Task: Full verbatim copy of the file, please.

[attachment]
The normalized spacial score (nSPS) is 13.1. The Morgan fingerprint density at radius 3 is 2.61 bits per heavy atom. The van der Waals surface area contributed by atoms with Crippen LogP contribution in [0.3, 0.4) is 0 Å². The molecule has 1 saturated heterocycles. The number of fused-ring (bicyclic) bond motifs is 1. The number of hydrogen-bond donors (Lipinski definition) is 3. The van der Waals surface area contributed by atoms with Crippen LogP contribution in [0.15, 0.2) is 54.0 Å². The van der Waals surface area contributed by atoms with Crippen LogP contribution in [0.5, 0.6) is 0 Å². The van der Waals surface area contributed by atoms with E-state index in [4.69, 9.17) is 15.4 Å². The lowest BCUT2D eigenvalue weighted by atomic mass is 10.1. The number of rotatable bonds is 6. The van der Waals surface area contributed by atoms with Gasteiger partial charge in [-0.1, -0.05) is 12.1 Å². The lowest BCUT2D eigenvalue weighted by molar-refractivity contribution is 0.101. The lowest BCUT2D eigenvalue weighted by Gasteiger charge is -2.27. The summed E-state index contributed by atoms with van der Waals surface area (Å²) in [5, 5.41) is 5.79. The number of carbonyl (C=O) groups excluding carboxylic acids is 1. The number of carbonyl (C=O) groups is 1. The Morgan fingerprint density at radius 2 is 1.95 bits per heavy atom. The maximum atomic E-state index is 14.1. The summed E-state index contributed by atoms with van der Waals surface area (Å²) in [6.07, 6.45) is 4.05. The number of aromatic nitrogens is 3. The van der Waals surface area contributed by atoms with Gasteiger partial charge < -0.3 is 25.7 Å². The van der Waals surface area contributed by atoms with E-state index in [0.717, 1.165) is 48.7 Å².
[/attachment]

The normalized spacial score (nSPS) is 13.1. The Morgan fingerprint density at radius 3 is 2.61 bits per heavy atom. The van der Waals surface area contributed by atoms with Crippen LogP contribution in [0.3, 0.4) is 0 Å². The molecule has 1 saturated heterocycles. The number of fused-ring (bicyclic) bond motifs is 1. The number of hydrogen-bond donors (Lipinski definition) is 3. The van der Waals surface area contributed by atoms with Crippen LogP contribution in [0.15, 0.2) is 54.0 Å². The van der Waals surface area contributed by atoms with Crippen LogP contribution in [0.5, 0.6) is 0 Å². The van der Waals surface area contributed by atoms with E-state index in [4.69, 9.17) is 15.4 Å². The lowest BCUT2D eigenvalue weighted by atomic mass is 10.1. The number of rotatable bonds is 6. The van der Waals surface area contributed by atoms with Gasteiger partial charge in [-0.1, -0.05) is 12.1 Å². The lowest BCUT2D eigenvalue weighted by molar-refractivity contribution is 0.101. The lowest BCUT2D eigenvalue weighted by Gasteiger charge is -2.27. The summed E-state index contributed by atoms with van der Waals surface area (Å²) in [5, 5.41) is 5.79. The number of carbonyl (C=O) groups excluding carboxylic acids is 1. The number of carbonyl (C=O) groups is 1. The Morgan fingerprint density at radius 2 is 1.95 bits per heavy atom. The maximum atomic E-state index is 14.1. The summed E-state index contributed by atoms with van der Waals surface area (Å²) in [6.07, 6.45) is 4.05. The number of aromatic nitrogens is 3. The van der Waals surface area contributed by atoms with Gasteiger partial charge < -0.3 is 25.7 Å². The van der Waals surface area contributed by atoms with E-state index in [0.717, 1.165) is 48.7 Å².